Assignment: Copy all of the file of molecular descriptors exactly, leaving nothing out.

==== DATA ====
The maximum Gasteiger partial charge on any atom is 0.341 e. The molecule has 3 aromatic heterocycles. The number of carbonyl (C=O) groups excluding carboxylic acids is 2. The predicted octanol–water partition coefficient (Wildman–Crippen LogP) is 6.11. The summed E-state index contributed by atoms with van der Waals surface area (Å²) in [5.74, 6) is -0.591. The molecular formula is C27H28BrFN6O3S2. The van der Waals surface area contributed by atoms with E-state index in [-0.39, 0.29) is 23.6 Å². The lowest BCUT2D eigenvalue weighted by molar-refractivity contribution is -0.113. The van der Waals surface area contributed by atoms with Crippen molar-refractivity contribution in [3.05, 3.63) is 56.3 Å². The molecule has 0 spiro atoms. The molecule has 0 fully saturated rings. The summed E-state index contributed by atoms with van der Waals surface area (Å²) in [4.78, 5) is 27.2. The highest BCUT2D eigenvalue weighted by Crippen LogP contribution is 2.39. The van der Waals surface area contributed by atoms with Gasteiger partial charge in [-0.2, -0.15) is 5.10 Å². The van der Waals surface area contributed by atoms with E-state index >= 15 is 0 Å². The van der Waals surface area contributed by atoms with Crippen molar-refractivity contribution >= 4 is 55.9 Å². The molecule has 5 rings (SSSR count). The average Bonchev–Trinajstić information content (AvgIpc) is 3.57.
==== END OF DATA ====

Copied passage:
The maximum Gasteiger partial charge on any atom is 0.341 e. The molecule has 3 aromatic heterocycles. The number of carbonyl (C=O) groups excluding carboxylic acids is 2. The predicted octanol–water partition coefficient (Wildman–Crippen LogP) is 6.11. The summed E-state index contributed by atoms with van der Waals surface area (Å²) in [5.74, 6) is -0.591. The molecular formula is C27H28BrFN6O3S2. The van der Waals surface area contributed by atoms with E-state index in [-0.39, 0.29) is 23.6 Å². The lowest BCUT2D eigenvalue weighted by molar-refractivity contribution is -0.113. The van der Waals surface area contributed by atoms with Crippen molar-refractivity contribution in [3.05, 3.63) is 56.3 Å². The molecule has 0 spiro atoms. The molecule has 0 fully saturated rings. The summed E-state index contributed by atoms with van der Waals surface area (Å²) in [4.78, 5) is 27.2. The highest BCUT2D eigenvalue weighted by Crippen LogP contribution is 2.39. The van der Waals surface area contributed by atoms with Gasteiger partial charge in [-0.2, -0.15) is 5.10 Å². The van der Waals surface area contributed by atoms with E-state index >= 15 is 0 Å². The van der Waals surface area contributed by atoms with Crippen molar-refractivity contribution >= 4 is 55.9 Å². The molecule has 5 rings (SSSR count). The average Bonchev–Trinajstić information content (AvgIpc) is 3.57.